There’s been some discussion of truth in mathematics in the comments to my previous post. Here, I want to expand a little on my view and express puzzlement at the idea that axioms are themselves true or false.

In response to a question, said “Actually, I take axioms to be neither true nor false, and I take the truth of mathematical theorems to be relative to the assumed axioms.” Let me restate that in terms of the Peano axioms for ordinary arithmetic.

- The Peano axioms are neither true nor false. Rather, they are definitional statements. They define that part of mathematics known as Peano Arithmetic (or PA, or simply arithmetic).
- Theorems proved in PA are true in a relative sense. Their truth is relative to the PA axioms. They are true as used within PA, but perhaps not even meaningful outside of PA.

Mathematical logicians sometimes say that PA is true. And that kind of talk puzzles me.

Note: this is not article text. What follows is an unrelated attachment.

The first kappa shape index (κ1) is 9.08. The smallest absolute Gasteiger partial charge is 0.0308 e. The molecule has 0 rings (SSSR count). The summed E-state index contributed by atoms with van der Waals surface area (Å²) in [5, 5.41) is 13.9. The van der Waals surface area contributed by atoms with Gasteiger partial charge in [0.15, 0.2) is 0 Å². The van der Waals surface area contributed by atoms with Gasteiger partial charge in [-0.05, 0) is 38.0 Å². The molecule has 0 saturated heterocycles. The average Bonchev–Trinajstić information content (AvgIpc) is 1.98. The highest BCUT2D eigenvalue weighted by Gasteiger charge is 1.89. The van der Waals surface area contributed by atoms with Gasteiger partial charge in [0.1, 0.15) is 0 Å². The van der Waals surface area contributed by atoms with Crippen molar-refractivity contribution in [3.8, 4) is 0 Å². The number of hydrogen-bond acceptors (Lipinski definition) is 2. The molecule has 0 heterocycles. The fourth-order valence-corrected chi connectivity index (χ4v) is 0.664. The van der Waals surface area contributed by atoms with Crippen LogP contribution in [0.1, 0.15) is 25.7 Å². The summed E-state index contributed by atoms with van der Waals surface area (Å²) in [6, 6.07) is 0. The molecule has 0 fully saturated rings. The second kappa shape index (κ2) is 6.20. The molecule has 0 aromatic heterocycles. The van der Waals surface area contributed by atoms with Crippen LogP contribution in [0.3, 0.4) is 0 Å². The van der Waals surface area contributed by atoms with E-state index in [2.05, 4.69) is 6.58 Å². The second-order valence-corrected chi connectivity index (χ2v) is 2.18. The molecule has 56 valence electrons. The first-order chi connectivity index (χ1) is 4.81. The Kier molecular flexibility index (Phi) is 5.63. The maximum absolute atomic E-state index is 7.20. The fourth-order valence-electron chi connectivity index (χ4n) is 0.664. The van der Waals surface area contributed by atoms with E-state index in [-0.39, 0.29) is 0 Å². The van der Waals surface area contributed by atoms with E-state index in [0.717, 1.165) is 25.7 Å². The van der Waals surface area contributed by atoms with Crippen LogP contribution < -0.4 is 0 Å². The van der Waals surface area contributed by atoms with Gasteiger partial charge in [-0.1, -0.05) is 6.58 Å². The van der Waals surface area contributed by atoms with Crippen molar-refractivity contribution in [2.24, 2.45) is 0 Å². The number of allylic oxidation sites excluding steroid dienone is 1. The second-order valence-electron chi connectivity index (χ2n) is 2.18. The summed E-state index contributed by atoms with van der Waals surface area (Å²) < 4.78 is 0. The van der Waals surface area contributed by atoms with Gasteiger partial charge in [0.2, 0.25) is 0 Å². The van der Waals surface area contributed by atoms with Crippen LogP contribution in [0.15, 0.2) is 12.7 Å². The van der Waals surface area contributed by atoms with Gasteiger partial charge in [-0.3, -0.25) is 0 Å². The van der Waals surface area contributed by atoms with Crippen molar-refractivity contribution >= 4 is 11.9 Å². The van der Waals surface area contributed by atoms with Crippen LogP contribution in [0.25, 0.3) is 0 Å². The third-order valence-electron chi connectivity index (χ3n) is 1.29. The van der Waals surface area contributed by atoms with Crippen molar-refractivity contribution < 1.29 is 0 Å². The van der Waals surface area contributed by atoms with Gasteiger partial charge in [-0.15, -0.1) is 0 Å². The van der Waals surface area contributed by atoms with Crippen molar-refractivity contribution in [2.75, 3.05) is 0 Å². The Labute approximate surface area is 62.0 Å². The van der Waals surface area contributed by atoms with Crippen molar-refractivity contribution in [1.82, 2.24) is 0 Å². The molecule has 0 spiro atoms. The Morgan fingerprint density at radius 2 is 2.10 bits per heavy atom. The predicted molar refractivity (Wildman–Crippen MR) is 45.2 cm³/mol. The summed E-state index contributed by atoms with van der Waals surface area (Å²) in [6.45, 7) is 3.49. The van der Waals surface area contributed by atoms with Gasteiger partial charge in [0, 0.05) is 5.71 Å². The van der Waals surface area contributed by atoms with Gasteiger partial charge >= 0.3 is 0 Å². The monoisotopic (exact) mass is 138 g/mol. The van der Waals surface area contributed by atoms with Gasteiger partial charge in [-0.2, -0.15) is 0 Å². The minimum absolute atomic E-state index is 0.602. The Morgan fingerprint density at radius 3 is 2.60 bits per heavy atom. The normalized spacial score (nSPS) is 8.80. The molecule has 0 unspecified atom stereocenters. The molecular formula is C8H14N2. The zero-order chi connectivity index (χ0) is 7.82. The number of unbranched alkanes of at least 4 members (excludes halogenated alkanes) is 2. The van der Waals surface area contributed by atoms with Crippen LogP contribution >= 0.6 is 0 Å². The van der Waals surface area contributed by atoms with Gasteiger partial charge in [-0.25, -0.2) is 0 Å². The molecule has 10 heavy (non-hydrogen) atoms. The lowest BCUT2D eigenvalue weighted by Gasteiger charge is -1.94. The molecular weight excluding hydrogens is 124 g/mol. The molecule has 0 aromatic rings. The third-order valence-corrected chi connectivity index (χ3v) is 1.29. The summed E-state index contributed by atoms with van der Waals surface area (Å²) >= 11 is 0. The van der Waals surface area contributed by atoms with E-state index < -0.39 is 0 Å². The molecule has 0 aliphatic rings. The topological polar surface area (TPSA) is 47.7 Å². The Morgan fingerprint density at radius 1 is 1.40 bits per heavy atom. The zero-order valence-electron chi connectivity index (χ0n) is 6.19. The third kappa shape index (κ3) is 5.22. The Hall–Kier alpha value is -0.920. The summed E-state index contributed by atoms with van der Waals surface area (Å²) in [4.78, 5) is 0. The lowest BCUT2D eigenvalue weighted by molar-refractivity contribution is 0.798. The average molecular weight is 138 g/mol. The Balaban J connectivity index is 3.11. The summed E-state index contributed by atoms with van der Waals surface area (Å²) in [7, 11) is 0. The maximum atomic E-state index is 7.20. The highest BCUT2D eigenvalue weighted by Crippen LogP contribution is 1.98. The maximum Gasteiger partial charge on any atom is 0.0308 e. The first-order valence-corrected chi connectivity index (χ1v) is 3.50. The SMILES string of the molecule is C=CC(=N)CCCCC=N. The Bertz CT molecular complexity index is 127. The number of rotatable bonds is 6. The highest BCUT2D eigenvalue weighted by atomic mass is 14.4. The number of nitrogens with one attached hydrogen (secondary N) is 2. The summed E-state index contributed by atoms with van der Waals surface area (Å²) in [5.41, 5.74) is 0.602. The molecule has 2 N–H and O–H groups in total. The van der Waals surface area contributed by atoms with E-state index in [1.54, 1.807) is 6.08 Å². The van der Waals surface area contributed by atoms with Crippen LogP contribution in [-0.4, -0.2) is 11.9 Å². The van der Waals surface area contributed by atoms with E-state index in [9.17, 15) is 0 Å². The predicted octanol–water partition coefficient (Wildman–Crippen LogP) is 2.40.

Of course, PA is true about everything within PA. However, that seems tautological, and not worth saying. If that is all that is meant by saying that PA is true, then why say it?

If saying PA is true means more than that trivial tautology, then I wonder about modular arithmetic. For if I do arithmetic mod 5, then 3+2 = 0. But that’s false in PA. So if the axioms of PA are true, does that mean that modular arithmetic is false? If the axioms of Euclidean geometry are true, does that mean that non-Euclidean geometry is false?

This is why I take axioms to be neither true nor false. I see them as defining principles for a particular area of mathematics. But it should mean more than that to say that they are true. Again, to put it in terms of PA, nothing seems to depend on whether the Peano axioms are true. Arithmetic depends on our taking PA as providing basic definitions and principles. And, of course, that makes the Peano axioms tautological truths within PA. However as best I can tell, it does not make the Peano axioms true in anything other than that tautological sense.

Perhaps this is why I am not a mathematical platonist.

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Posted on May 3, 2013 at 19:10 (UTC) in mathematics, philosophy | RSS feed